Considering the hostility emanating from society, Eastern European gays face high hurdles if they choose to live their sexuality. Statistics elicited by the ILGA (International Lesbian and Gay Association) as to the percentage of gays and lesbians in the ten new member states of the European Union make clear that up to 50 percent emigrate. The effects of discrimination can be felt in the family, at school, at work, in the military, but also in hospitals or in church. More than 40 percent have experienced bullying and more than one in five have been the victims of physical violence. 25 percent of homosexuals in Romania, Slovakia, and Slovenia stated that, after reporting violence to the local police, these refused to cooperate.

In the majority of Eastern European states, violence against homosexuals is not the exception. Homophobia is rooted deeply in the institutions of police and army. An ILGA report quotes a young Romanian: “During my military service, I was raped by three of my officers [...]. After they were done introducing me to ‘the pleasures to serve,’ they obviously decided to teach me a lesson in sex as well.”

Whoever is now giving Eastern Europe a disapproving look should remember that times in which public expressions of homophobia were common in Western Europe more recently than one would like to think. In 1960, a representative of the government in French parliament, Paul Mirguet, held a clearly homophobic speech: “I think it’s pointless to hold long discussions, as you are all aware of the scourge called homosexuality, a scourge we must protect our children from.” Around that time, the parliament voted to introduce a new category in criminal law: “scandalisation in the form of an unnatural act with a person of the same sex.”

“Until the end of the 1970s, the media and the public silenced this topic to death,” remembers anaesthetist Jean-Michel Bonnet, who comes from a small, French provincial town. He has joined 46 percent of French homosexuals and moved to Paris. Bonnet, in his mid fifties, joins his compatriots on the high end of the income scale. “If I wouldn’t have been gay, I’d probably still be living in the country,” he muses. “Homosexuality used to be a totally taboo topic.” Only at the end of the 70s and the beginning of the 80s some interest groups – notably the Emergency Committee against the Suppression of Homosexuals – started garnering public interest for the movement. “When I moved to Paris from the country, we lived like the first Christians, with special codes and meeting points. Our bars all had tinted windowpanes.”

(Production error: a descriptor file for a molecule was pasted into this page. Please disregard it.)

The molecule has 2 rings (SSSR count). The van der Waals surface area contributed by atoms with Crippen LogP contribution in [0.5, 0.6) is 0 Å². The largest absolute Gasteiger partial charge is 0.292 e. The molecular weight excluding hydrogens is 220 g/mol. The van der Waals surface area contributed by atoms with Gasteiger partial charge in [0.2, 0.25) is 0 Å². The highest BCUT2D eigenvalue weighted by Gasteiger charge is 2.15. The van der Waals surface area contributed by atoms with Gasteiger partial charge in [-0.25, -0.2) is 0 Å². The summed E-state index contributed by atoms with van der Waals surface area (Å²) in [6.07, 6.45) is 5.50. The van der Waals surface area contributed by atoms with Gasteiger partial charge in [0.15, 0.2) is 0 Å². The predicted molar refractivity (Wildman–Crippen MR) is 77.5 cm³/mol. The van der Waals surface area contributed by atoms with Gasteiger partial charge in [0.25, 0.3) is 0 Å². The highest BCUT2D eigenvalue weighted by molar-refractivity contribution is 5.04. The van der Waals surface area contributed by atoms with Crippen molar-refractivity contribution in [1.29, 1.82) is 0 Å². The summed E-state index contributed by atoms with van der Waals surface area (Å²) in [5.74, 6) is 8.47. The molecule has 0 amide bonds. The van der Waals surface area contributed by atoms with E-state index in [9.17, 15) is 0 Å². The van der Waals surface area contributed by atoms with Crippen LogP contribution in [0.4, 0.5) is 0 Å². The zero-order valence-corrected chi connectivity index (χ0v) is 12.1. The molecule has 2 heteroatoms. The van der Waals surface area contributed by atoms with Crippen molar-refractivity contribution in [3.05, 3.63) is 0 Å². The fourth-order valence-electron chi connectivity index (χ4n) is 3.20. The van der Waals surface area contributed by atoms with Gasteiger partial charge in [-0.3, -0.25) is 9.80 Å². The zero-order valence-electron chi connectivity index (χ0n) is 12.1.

Over the course of the last two decades, everything has started moving. From the decriminalisation in 1982 to the solidarity pact in 1999, the situation for homosexuals in Paris has continually improved. “In the meanwhile, Paris has the Marais-quarter and a gay mayor. There is a noticeable feeling of normalcy in the air, which is very comforting for me. But one must remain watchful. A minority is always a minority. And one just needs to look what is happening in religion’s name to understand that this situation is not a given,” so Bonnet.

Even if homosexuality is increasingly accepted by family and friends, life is still not easy for gays and lesbians. Young French homosexuals between the ages of 16 and 39 are 13 times likelier to commit suicide than heterosexuals in that age group. The French homosexual movement is pushing for an improvement in the legal status of homosexual couples. Areas such as marriage, adoption, taxes, inheritance, and policies concerning the uniting of families: many sources of discrimination still exist. “The next big step would be an equal legal status. The fact that I’m gay is a private matter, like religion or eating habits.”

Bonnet confirms that, in his daily routine, he no longer feels discriminated against. He wishes that homosexuals from the former Eastern Block could soon say the same. He is hopeful, though: “Eastern European countries are just discovering their many facets, be it in religious or sexual matters. If you travel to Prague these days, you see many positive changes. One doesn’t have the feeling it’s all that different from Paris anymore.” The Parisian wants the fight in the name of homosexuality in Eastern Europe to continue in joint campaigns: “Get involved! Unite! Exchange ideas! Travel to the West! And, most importantly: Europe provides a chance - so go ahead and take it!”

Author: Etienne Deshoulières

Photo: Joab Nist

Translation: Adam Chrambach